It is time now to do what no one wants to suggest: Rethink and reform the civil rights laws. We need to start by asking the basic question of whether many of the subjects that we unquestioningly include in this category are best governed by law. For example, should employment decisions so readily be subjected to legal interference? Does this not give an intrinsic advantage to those in a protected group to get what they want, even when they don’t deserve it or have acted wrongly? That is, the threat that they might sue, even if without grounds, gives them considerable leverage. Should so many different categories of people benefit from civil rights protections? Should sex, disability, or even religion—to say nothing of having a tendency to same-sex attraction—be treated the same as race? Criminal civil rights laws, as in the Rodney King case, are problematical. Open-ended, unspecific criminal statutes that do not set out clearly what actions are illegal offend both the ethical requirements for a just law and our common law tradition. Moreover, there is reason to question whether government’s power to institute civil rights lawsuits against individuals should not be considerably narrowed. Recently, the attorney general of the State of Washington commenced a civil suit against a photographer who for religious reasons declined to provide services for a same-sex “wedding,” even though the homosexual partners did not make a complaint. As a starting point for reform, those who believe their civil rights have been violated should have to provide unmistakable proof that it occurred.

Further, we should consider that existing law actually interferes with putting into practice some points of Church social teaching, such as that their particular nature makes some jobs unsuitable for women and that a flat-out regimen of “equal pay for equal work” between men and women goes against the need to remunerate more those who head families (Laborem Exercens #19). Let us remember too that whenever the Church condemns discrimination, it is unjust discrimination. She favors equal opportunity; she does not insist that all be treated exactly alike in every way. It is not so clear that much of what passes for “discrimination” nowadays is unjust by any true standard. The tendency of the civil rights mentality to, effectively, accord “favored” status to certain groups is also troubling. While the Church opposes unjust discrimination and seeks to protect minorities (see Gaudium et Spes #29; Pacem in Terris, #94-96), she also makes clear that minority groups may not—in the words of Pacem in Terris—“exalt beyond due measure anything proper to their own people” (#97).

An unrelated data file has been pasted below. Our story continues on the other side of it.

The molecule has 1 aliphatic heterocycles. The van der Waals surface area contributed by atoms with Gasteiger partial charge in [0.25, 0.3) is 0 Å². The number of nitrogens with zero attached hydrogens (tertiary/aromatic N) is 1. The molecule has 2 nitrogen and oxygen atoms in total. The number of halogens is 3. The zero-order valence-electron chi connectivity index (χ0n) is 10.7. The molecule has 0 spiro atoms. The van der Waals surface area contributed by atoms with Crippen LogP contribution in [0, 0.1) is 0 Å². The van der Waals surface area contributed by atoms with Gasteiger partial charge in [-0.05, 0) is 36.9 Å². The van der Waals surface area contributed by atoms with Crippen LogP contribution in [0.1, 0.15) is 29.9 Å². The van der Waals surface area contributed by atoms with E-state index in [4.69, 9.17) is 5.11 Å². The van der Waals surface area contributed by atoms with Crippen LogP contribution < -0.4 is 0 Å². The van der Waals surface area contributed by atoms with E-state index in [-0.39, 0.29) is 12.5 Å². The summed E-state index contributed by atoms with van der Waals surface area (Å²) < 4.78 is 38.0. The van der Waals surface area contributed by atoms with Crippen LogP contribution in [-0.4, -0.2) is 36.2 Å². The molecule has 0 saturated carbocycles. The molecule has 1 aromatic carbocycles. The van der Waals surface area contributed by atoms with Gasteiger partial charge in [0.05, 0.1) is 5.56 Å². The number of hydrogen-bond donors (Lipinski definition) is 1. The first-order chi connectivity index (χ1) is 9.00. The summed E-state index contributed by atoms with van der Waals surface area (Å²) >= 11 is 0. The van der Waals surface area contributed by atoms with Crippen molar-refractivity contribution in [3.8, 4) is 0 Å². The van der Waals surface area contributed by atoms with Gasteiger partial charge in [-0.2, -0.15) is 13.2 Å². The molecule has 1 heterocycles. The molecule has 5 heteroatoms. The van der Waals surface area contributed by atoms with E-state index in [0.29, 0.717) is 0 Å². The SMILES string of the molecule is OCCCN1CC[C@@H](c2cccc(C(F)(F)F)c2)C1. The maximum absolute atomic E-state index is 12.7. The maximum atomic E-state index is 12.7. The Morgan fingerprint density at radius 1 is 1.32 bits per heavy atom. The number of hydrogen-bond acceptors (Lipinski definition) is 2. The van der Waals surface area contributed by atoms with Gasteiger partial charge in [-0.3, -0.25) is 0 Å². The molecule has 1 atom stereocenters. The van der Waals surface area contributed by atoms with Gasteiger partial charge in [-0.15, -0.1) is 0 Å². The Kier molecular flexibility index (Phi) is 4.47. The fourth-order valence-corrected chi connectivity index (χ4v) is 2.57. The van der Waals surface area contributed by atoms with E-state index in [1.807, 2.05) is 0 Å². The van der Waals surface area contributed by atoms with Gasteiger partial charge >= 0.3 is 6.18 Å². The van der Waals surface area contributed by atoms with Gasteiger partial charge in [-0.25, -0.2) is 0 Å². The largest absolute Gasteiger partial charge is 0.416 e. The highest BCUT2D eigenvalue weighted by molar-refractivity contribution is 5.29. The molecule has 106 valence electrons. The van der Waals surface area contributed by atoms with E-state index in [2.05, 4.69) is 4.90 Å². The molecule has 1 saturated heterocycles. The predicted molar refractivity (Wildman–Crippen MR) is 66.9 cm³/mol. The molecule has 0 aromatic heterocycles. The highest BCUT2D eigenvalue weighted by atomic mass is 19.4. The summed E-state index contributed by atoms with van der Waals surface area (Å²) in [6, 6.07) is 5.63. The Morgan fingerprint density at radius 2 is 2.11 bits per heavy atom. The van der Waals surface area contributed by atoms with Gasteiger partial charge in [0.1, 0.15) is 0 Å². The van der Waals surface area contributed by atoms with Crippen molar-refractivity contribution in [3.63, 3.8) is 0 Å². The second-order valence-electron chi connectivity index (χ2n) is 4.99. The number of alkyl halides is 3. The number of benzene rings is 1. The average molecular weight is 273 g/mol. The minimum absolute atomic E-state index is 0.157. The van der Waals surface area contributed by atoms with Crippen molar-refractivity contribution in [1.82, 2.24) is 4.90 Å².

This is one more subject about which a full-fledged national debate is needed, even if in the Obama era—where “civil rights” is the ready hook to use to demonize dissenters from many parts of the ruling leftist orthodoxy—it can hardly be expected.


  • Stephen M. Krason

    Stephen M. Krason is Professor of Political Science and Legal Studies and associate director of the Veritas Center for Ethics in Public Life at Franciscan University of Steubenville. He is also co-founder and president of the Society of Catholic Social Scientists.